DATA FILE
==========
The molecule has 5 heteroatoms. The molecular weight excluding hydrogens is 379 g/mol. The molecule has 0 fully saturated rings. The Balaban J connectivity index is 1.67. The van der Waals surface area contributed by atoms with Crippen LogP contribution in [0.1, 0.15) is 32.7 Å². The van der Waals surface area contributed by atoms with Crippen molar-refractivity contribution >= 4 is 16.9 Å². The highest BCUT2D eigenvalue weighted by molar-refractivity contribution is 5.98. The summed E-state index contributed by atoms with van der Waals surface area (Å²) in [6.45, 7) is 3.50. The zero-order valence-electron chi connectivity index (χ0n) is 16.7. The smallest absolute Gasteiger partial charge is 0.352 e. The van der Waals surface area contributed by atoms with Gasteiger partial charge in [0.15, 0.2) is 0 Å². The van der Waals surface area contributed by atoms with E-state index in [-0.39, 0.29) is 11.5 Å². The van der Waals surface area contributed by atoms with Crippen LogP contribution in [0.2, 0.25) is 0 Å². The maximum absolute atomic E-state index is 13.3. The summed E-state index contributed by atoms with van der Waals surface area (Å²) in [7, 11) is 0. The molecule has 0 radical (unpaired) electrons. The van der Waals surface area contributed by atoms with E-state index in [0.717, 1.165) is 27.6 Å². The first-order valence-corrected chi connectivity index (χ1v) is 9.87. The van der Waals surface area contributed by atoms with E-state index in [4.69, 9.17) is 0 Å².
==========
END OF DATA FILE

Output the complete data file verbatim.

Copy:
The molecule has 5 heteroatoms. The molecular weight excluding hydrogens is 379 g/mol. The molecule has 0 fully saturated rings. The Balaban J connectivity index is 1.67. The van der Waals surface area contributed by atoms with Crippen LogP contribution in [0.1, 0.15) is 32.7 Å². The van der Waals surface area contributed by atoms with Crippen molar-refractivity contribution >= 4 is 16.9 Å². The highest BCUT2D eigenvalue weighted by molar-refractivity contribution is 5.98. The summed E-state index contributed by atoms with van der Waals surface area (Å²) in [6.45, 7) is 3.50. The zero-order valence-electron chi connectivity index (χ0n) is 16.7. The smallest absolute Gasteiger partial charge is 0.352 e. The van der Waals surface area contributed by atoms with Gasteiger partial charge in [0.15, 0.2) is 0 Å². The van der Waals surface area contributed by atoms with E-state index in [-0.39, 0.29) is 11.5 Å². The van der Waals surface area contributed by atoms with Crippen LogP contribution in [0.2, 0.25) is 0 Å². The maximum absolute atomic E-state index is 13.3. The summed E-state index contributed by atoms with van der Waals surface area (Å²) in [7, 11) is 0. The molecule has 0 radical (unpaired) electrons. The van der Waals surface area contributed by atoms with E-state index in [0.717, 1.165) is 27.6 Å². The first-order valence-corrected chi connectivity index (χ1v) is 9.87. The van der Waals surface area contributed by atoms with E-state index in [4.69, 9.17) is 0 Å².